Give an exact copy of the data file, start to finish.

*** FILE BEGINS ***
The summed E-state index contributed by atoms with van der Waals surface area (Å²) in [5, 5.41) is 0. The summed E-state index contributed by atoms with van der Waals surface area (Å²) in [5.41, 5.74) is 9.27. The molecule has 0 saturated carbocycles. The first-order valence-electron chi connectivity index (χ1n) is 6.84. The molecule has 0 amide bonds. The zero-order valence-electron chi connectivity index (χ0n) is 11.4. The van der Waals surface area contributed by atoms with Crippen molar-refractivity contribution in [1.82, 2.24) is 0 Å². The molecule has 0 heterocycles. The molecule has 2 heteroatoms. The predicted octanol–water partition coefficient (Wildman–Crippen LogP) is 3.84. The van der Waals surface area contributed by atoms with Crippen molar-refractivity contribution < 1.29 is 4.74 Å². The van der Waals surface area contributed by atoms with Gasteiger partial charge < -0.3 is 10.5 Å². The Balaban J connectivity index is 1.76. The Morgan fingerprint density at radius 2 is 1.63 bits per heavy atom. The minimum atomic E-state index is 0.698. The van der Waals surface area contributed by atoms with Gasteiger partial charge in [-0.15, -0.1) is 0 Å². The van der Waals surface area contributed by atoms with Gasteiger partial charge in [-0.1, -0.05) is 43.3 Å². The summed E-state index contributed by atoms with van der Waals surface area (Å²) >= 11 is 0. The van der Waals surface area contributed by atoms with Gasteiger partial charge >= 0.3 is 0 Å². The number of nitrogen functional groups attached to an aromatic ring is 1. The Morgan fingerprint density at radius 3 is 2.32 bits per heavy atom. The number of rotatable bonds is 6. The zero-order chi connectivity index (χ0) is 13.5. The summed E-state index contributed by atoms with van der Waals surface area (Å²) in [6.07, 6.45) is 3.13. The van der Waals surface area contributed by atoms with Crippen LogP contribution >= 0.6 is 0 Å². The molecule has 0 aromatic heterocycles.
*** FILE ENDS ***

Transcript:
The summed E-state index contributed by atoms with van der Waals surface area (Å²) in [5, 5.41) is 0. The summed E-state index contributed by atoms with van der Waals surface area (Å²) in [5.41, 5.74) is 9.27. The molecule has 0 saturated carbocycles. The first-order valence-electron chi connectivity index (χ1n) is 6.84. The molecule has 0 amide bonds. The zero-order valence-electron chi connectivity index (χ0n) is 11.4. The van der Waals surface area contributed by atoms with Crippen molar-refractivity contribution in [1.82, 2.24) is 0 Å². The molecule has 0 heterocycles. The molecule has 2 heteroatoms. The predicted octanol–water partition coefficient (Wildman–Crippen LogP) is 3.84. The van der Waals surface area contributed by atoms with Crippen molar-refractivity contribution < 1.29 is 4.74 Å². The van der Waals surface area contributed by atoms with Gasteiger partial charge < -0.3 is 10.5 Å². The Balaban J connectivity index is 1.76. The Morgan fingerprint density at radius 2 is 1.63 bits per heavy atom. The minimum atomic E-state index is 0.698. The van der Waals surface area contributed by atoms with Gasteiger partial charge in [-0.15, -0.1) is 0 Å². The van der Waals surface area contributed by atoms with Gasteiger partial charge in [-0.1, -0.05) is 43.3 Å². The summed E-state index contributed by atoms with van der Waals surface area (Å²) >= 11 is 0. The van der Waals surface area contributed by atoms with Gasteiger partial charge >= 0.3 is 0 Å². The number of nitrogen functional groups attached to an aromatic ring is 1. The Morgan fingerprint density at radius 3 is 2.32 bits per heavy atom. The number of rotatable bonds is 6. The zero-order chi connectivity index (χ0) is 13.5. The summed E-state index contributed by atoms with van der Waals surface area (Å²) in [6.07, 6.45) is 3.13. The van der Waals surface area contributed by atoms with Crippen LogP contribution >= 0.6 is 0 Å². The molecule has 0 aromatic heterocycles.